(No mention; no quotes; opinion unknown)
2. Ignatius of Antioch (110 AD)

2 Thessalonians was Approved (75%) by Ignatius of Antioch
(Citation; approving quotation; alluded to; acceptable with changes)
3. Barnabas (130 AD)

2 Thessalonians was Rejected (0%) by Barnabas
(No mention; no quotes; opinion unknown)
4. Hermas (140 AD)

2 Thessalonians was Rejected (0%) by Hermas
(No mention; no quotes; opinion unknown)
5. Papias of Hierapolis (140 AD)

2 Thessalonians was Rejected (0%) by Papias of Hierapolis
(No mention; no quotes; opinion unknown)
6. Polycarp (150 AD)

2 Thessalonians was Approved (75%) by Polycarp
(Citation; approving quotation; alluded to; acceptable with changes)
7. Didache (150 AD)

2 Thessalonians was Rejected (0%) by Didache
(No mention; no quotes; opinion unknown)
8. Diognetus (150 AD)

2 Thessalonians was Rejected (0%) by Diognetus
(No mention; no quotes; opinion unknown)
9. Justin Martyr (155 AD)

2 Thessalonians was Approved (75%) by Justin Martyr
(Citation; approving quotation; alluded to; acceptable with changes)
10. Irenaeous (202 AD)

2 Thessalonians was Fully Accepted (100%) by Irenaeous
(Fully accepted; true scripture; quoted approvingly)
11. Clement of Alexandria (215 AD)

2 Thessalonians was Approved (75%) by Clement of Alexandria
(Citation; approving quotation; alluded to; acceptable with changes)
12. Tertullian (220 AD)

2 Thessalonians was Approved (75%) by Tertullian
(Citation; approving quotation; alluded to; acceptable with changes)
13. Origen (254 AD)

2 Thessalonians was Approved (75%) by Origen
(Citation; approving quotation; alluded to; acceptable with changes)
14. Eusebius of Caesarea (340 AD)

2 Thessalonians was Fully Accepted (100%) by Eusebius of Caesarea
(Fully accepted; true scripture; quoted approvingly)
15. Athanasius of Alexandria (367 AD)

2 Thessalonians was Fully Accepted (100%) by Athanasius of Alexandria
(Fully accepted; true scripture; quoted approvingly)
16. Cyril of Jerusalem (386 AD)

2 Thessalonians was Fully Accepted (100%) by Cyril of Jerusalem
(Fully accepted; true scripture; quoted approvingly)
17. Augustine of Hippo (400 AD)

2 Thessalonians was Fully Accepted (100%) by Augustine of Hippo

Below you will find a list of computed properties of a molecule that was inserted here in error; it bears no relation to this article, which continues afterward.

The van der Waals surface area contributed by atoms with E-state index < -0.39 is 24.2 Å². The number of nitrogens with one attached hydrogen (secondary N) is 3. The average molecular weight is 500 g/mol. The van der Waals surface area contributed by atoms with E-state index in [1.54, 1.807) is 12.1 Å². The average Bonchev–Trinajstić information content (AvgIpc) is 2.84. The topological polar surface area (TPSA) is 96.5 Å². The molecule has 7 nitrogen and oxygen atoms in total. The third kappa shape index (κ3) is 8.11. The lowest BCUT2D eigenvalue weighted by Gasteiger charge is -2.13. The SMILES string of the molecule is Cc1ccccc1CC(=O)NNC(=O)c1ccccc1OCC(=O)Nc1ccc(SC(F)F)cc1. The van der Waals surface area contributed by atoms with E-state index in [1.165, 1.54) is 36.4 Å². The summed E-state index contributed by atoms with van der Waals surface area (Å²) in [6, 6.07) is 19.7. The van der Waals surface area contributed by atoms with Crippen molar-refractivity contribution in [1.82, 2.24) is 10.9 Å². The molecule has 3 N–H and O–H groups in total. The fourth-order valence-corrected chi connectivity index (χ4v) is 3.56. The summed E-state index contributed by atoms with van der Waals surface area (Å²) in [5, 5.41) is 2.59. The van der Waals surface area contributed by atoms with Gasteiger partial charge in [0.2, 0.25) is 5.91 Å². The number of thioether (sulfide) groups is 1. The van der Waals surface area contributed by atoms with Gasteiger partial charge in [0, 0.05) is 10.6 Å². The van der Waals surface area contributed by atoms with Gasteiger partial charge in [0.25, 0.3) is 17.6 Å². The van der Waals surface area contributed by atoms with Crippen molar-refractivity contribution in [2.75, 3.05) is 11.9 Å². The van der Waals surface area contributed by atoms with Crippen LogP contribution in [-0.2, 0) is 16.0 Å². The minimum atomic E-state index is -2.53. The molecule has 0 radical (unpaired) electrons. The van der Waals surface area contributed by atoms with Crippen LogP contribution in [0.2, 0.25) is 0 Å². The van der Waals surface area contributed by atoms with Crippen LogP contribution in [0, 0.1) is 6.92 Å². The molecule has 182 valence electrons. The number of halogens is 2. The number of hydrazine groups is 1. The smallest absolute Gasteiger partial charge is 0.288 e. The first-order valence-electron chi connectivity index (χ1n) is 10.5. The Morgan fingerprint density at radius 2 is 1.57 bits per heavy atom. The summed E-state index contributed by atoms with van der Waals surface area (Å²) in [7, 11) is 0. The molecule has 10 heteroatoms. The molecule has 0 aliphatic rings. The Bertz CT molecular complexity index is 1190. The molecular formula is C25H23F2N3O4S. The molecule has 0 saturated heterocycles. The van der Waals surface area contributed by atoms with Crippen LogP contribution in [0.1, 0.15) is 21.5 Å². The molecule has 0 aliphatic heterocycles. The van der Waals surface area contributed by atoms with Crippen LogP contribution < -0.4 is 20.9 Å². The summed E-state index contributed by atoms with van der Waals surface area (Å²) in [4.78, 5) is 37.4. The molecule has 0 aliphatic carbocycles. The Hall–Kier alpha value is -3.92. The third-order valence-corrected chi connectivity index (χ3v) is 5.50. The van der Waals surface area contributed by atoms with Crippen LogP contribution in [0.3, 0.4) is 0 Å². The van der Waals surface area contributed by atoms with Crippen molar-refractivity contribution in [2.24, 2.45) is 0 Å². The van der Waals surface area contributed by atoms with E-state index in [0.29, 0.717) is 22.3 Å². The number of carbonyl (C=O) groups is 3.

(Fully accepted; true scripture; quoted approvingly)
Textual Criticism

EVIDENCE: Was Paul the Author?
Today, it is assumed Paul is the author. However, it is known that Paul extensively used Scribes ('Amanuensis') to write his letters. Paul dictated his thoughts and the Scribe wrote the letter as they saw fit. Therefore, all, if not the majority of Paul's Epistles (letters) in the New Testament Bible are authored by unknown Scribes.
EVIDENCE: Paul had a troubling 'Thorn'
In his Corinthians letter, Paul speaks of a 'Thorn In My Flesh' troubling him. Bible scholars have 4 theories on the 'thorn':

    1 Physical Sickness - The 'thorn' is a physical sickness (i.e. malaria, malta fever, epilepsy, convulsive attacks, chronic ophthalmia etc.). Many of these illnesses affect the eye-sight and would explain why Paul suffered from poor vision.
    2 Mental Illness - The 'thorn' is a mental illness (i.e. brain disorder, hallucination, schizophrenia, depression etc.)
    3 Spiritual Problem - The 'thorn' is a spiritual or moral problem (i.e. demon, evil-spirit, devil possession etc.)
    4 Ministerial Opposition - The 'thorn' is the Jewish persecution, opposition and resistance to Paul's ministry. This is considered a weak theory because if Paul was referring to a opposing person or movement, he would have referred to such individuals by name.

EVIDENCE: Paul had Eye-Sight Problems
It is known that Paul used Scribes ('Amanuensis') to write his letters as he suffered from poor eye-sight and was unable to write. According to early sources, Paul was 'a short, bony, little Jew with constant running eyes from his eye problems, squinting with a very large angular nose'.

    See what large letters I use as I write to you with my own hand [Paul's eyesight was defective and he needed help to write]

    As you know, it was because of an illness that I first preached the gospel to you, and even though my illness was a trial to you, you did not treat me with contempt or scorn. Instead, you welcomed me as if I were an angel of God, as if I were Christ Jesus himself. Where, then, is your blessing of me now? I can testify that, if you could have done so, you would have torn out your eyes and given them to me.